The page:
Pre-chemotherapy Differences in Visuospatial Working Memory in Breast Cancer Patients Compared to Controls: An fMRI Study

Title: Pre-chemotherapy Differences in Visuospatial Working Memory in Breast Cancer Patients Compared to Controls: An fMRI Study
Authors: Scherling, Carole
Collins, Barbara
MacKenzie, Joyce
Bielajew, Catherine
Smith, Andra
Date: 2011
Abstract: Introduction: Cognitive deficits are a side-effect of chemotherapy, however pre-treatment research is limited. This study examines neurofunctional differences during working memory between breast cancer (BC) patients and controls, prior to chemotherapy. Methods: Early stage BC females (23), scanned after surgery but before chemotherapy, were individually matched to non-cancer controls. Participants underwent functional magnetic resonance imaging (fMRI) while performing a Visuospatial N-back task and data was analyzed by multiple group comparisons. fMRI task performance, neuropsychological tests, hospital records, and salivary biomarkers were also collected. Results: There were no significant group differences on neuropsychological tests, estrogen, or cortisol. Patients made significantly fewer commission errors but had less overall correct responses and were slower than controls during the task. Significant group differences were observed for the fMRI data, yet results depended on the type of analysis. BC patients presented with increased activations during working memory compared to controls in areas such as the inferior frontal gyrus, insula, thalamus, and midbrain. Individual group regressions revealed a reverse relationship between brain activity and commission errors. Conclusion: This is the first fMRI investigation to reveal neurophysiological differences during visuospatial working memory between BC patients pre-chemotherapy and controls. These results also increase the knowledge about the effects of BC and related factors on the working memory network. Significance: This highlights the need to better understand the pre-chemotherapy BC patient and the effects of associated confounding variables.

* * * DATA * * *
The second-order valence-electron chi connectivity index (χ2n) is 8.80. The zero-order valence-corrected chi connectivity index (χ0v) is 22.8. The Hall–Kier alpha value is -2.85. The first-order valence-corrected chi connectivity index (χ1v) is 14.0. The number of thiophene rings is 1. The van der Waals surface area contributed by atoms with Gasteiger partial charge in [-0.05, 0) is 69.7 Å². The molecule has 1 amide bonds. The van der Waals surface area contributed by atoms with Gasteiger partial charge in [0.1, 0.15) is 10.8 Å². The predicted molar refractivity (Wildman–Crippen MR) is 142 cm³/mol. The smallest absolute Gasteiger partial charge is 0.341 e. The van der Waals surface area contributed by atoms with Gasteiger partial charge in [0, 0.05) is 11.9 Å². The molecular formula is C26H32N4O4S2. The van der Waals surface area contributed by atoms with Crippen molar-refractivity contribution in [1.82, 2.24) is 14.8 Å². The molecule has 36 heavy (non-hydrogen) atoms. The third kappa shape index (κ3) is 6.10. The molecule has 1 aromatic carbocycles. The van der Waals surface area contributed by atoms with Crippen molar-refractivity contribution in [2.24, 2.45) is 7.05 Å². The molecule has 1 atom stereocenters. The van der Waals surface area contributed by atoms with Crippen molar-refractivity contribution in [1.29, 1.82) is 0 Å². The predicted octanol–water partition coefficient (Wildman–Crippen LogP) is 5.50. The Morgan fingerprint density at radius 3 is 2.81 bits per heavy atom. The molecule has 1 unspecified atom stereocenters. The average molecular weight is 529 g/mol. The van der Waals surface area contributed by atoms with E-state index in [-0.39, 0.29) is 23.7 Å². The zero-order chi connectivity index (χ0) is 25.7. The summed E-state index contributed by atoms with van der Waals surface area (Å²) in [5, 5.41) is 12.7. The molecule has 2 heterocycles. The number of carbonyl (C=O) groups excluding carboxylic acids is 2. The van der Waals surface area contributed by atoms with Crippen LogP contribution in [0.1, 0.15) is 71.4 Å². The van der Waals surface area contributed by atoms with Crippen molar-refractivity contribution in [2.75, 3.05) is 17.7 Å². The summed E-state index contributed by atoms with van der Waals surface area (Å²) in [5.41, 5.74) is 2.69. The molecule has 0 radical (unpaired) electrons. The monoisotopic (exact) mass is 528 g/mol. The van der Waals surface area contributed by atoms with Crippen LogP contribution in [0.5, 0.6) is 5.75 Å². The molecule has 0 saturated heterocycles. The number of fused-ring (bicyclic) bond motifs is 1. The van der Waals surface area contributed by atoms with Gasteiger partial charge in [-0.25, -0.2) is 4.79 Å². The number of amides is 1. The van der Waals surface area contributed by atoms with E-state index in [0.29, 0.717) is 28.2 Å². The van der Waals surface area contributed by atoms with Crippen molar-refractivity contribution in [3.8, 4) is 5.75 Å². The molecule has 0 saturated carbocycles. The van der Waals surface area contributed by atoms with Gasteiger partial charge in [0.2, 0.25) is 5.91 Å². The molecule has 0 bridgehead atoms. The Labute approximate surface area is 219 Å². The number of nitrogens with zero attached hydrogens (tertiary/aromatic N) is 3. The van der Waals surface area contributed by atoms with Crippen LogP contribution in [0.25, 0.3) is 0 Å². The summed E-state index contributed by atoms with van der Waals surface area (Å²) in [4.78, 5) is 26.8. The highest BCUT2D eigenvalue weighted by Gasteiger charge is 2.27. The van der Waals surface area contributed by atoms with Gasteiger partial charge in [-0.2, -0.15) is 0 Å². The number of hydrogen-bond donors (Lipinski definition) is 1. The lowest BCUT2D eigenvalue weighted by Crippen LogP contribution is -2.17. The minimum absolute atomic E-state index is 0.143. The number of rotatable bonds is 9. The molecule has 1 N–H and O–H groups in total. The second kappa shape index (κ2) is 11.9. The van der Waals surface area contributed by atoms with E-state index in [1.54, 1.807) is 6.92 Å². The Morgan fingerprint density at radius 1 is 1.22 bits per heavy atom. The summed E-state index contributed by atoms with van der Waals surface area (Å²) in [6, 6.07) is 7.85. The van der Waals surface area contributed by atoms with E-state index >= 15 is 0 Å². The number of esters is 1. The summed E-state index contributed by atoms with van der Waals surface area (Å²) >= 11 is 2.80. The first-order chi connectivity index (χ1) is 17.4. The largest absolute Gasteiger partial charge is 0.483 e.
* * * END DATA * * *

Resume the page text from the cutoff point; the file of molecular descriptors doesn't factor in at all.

DOI: 10.3389/fnhum.2011.00122
CollectionPsychologie - Publications // Psychology - Publications
Publications en libre accès financées par uOttawa // uOttawa financed open access publications